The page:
Diamondbacks shortstop Stephen Drew had his 2011 season cut short in late July after suffering a fractured right ankle while sliding into home plate.
And he’s still battling the injury here in March.
According to MLB.com beat man Steve Gilbert, Drew is “nowhere near the point in his recovery” where he is ready to appear in Cactus League games and could land on the 15-day disabled list when the 2012 regular season opens in early April.
“The doctor said it was going to be a year process, and now I’m at month seven,” Drew acknowledged Thursday in D’Backs camp. “Flexibility is back to normal. Now I just have to get the strength back. … The coaching staff has been really good. The training staff is really good. We’re taking it one day at a time and we’ll see where it goes from there.”
The 28-year-old had a .713 OPS, five homers and 45 RBI in 86 games last year before the ankle fracture. John McDonald and Willie Bloomquist would fill in at short in the early going if Drew is indeed unavailable.
The Braves reportedly have a deal in place with free agent catcher Kurt Suzuki, per Chris Cotillo of SB Nation. FOX Sports’ Ken Rosenthal adds that the contract is for one year, $1.5 million with up to $2.5 million in additional incentives.
Suzuki, 33, completed a three-year track with the Twins in 2016, slashing .258/.301/.403 with eight home runs in 373 PA. The veteran backstop likely won’t provide an offensive or defensive upgrade over current starter Tyler Flowers, but should give the Braves some depth at a position they’ve been looking to strengthen since the start of the offseason.
The team has yet to confirm the deal.
With the 2017 World Baseball Classic around the corner, Team Israel has reportedly reached out to Indians second baseman Jason Kipnis, per MLB Network’s Jon Morosi. Tournament rules stipulate that a player’s roster eligibility can be achieved in one of several ways: they were born in the country in question or hold citizenship/permanent legal residence there (or are simply capable of qualifying for citizenship), or one of their parents was born in the country or holds citizenship/permanent legal residence there.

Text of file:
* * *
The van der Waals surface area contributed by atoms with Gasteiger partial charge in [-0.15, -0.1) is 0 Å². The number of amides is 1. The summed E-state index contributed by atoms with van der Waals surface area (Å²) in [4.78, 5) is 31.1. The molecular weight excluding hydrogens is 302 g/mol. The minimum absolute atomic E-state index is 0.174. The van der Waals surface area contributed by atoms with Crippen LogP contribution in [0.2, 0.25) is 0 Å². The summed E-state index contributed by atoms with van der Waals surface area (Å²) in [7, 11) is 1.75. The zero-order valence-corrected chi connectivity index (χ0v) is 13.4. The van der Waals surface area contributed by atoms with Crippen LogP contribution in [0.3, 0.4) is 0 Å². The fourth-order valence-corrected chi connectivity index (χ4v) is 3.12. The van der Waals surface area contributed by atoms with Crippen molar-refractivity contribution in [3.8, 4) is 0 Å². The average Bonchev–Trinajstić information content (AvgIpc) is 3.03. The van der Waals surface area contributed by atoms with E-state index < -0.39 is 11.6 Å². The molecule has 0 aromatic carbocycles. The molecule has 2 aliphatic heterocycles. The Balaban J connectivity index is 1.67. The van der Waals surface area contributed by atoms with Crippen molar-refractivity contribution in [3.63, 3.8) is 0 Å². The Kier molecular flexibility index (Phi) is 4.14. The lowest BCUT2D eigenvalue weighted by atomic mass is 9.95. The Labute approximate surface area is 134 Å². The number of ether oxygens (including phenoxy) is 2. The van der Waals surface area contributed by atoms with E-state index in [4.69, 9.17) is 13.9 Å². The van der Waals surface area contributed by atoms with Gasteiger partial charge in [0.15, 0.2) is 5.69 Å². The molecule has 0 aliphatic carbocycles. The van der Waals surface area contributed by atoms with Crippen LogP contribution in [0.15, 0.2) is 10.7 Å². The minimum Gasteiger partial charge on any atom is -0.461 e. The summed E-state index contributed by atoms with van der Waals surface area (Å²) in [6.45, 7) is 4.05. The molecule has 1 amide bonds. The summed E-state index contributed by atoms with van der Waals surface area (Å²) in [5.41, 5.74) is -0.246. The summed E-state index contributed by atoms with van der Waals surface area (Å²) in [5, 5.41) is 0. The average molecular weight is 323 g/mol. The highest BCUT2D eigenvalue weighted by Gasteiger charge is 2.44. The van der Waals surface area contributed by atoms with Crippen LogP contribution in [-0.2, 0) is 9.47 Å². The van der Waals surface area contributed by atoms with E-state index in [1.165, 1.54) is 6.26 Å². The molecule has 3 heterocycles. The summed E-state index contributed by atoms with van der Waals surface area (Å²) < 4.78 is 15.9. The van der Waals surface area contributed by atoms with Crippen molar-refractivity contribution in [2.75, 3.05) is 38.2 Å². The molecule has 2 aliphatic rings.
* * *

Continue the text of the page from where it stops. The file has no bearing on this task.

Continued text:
For Kipnis, it’s the latter. Kipnis’ father, Mark Kipnis, is Jewish. That gives Kipnis the status he needs to suit up for Team Israel, despite the fact that he is a practicing Roman Catholic. He has yet to confirm or deny his participation in the competition.
Fifteen players have confirmed for Team Israel so far, including Mets’ infielder/outfielder Ty Kelly and free agents Sam Fuld, Nate Freiman, Jason Marquis and Jeremy Bleich. Per MLB.com’s Chad Thornburg, eight minor leaguers will also appear for the team. Like Kipnis, at least three other major leaguers are eligible for Team Israel’s roster but have yet to accept or decline involvement in the WBC: Dodgers center fielder Joc Pederson, Mariners infielder/outfielder Danny Valencia and free agent left-hander Craig Breslow.